^o^ –a golf ball with angel wings
The ethics and morality that I live by? Golf. Or specifically golfism. It’s the body of customs and practices, some written down in the USGA rules, some not, of waiting your turn, taking your shot, being respectful of other players and expecting treatment in kind, of being able to compete on a level playing field of scientifically calculated handicaps, of justice served to one’s self, of counting every stroke. In planning, executing, and acknowledging your golf shot, there are transcendent moments when you are fully alive and in the moment and the universe pulses in synchrony with your heart and your soul flies with the arcing ball. There is a special place, my friends, that I go to once, maybe twice, a week and it is a golf course. Have you played golf, my friend? I mean really played Golf?
ABC’s Fresh Off The Boat is premiering in the New Year and it makes me think that mainstream media again is trying to figure out how to portray Asians not as sidekicks, comic relief, faceless hordes, sinister but emasculated male villains, or hyper-sexualized dragon ladies. It represents a reboot of this effort. The first time they tried almost a generation ago with Margaret Cho’s All American Girl. That show was broken by the network’s demands that Cho be more Asian doll sexy and the jokes more relatable (racist) to an audience not aware of Asian American culture. I propose the following metrics of Asian American racial progress.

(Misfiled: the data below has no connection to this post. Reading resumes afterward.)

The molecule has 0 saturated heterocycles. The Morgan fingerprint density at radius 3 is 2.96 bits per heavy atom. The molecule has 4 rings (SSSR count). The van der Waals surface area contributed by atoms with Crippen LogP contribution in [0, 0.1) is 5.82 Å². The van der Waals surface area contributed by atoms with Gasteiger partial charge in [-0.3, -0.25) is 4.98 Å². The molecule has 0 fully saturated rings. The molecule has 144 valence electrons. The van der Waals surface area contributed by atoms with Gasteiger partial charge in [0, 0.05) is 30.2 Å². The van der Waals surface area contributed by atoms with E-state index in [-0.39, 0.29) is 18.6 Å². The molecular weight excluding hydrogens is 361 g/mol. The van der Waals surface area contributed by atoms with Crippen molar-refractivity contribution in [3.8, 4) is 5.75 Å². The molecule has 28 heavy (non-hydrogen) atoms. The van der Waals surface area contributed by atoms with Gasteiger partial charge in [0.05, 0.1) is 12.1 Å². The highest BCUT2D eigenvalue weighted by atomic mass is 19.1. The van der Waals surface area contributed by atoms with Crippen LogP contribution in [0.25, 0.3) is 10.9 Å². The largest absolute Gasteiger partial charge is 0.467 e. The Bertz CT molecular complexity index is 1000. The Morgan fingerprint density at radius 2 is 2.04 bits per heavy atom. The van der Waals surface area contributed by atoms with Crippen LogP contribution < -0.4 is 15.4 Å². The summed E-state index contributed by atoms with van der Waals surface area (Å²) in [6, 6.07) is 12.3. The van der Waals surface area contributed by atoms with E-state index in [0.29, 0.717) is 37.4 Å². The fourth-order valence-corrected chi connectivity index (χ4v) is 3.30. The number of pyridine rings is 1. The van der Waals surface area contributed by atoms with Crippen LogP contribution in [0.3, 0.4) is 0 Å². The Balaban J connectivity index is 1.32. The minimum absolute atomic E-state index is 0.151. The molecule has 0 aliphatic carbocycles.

1. The number of Asian American male leads in mainstream American television and cinema with top billing. Randall Park didn’t get equal billing as James Franco and Seth Rogen even though he had to carry the comedic load in much of the Interview. Selfie’s John Cho is one person, who I guess ironically is our Sidney Poitier, but the show got axed just as it was getting decent.
2. The amount of time it takes your Asian American child to face racism by one of his peers after day one of kindergarten.
3. The quality of the local Asian food -is it a world class eatery with an enigmatic monosyllabillic name or is it Chopstick Charlie’s. Are there authentic Asian items on the store shelves or just pale “Oriental” facsimiles? Are there bearded white hipsters non ironically crafting obscure regional kimchis?
4. The number of buildings at Harvard with Asian names. Famously, Harvard turned down the Wang family’s generous offer of a huge donation in exchange for renaming North House in the late 80’s, saying that North House -named for a compass direction, was to stay that way out of tradition. Less than ten years later it gets renamed Pforsheimer House. I guess it isn’t our turn.
5. The ratio of Asian men marrying non-Asian women in proportion to the Asian women marrying non-Asian men.
6. The frequency of having to school non-Asians in how to eat the food, in what the differences are between Asian countries, and why we can speak without chopsocky accents. And why we find “Oriental” to be mildly offensive.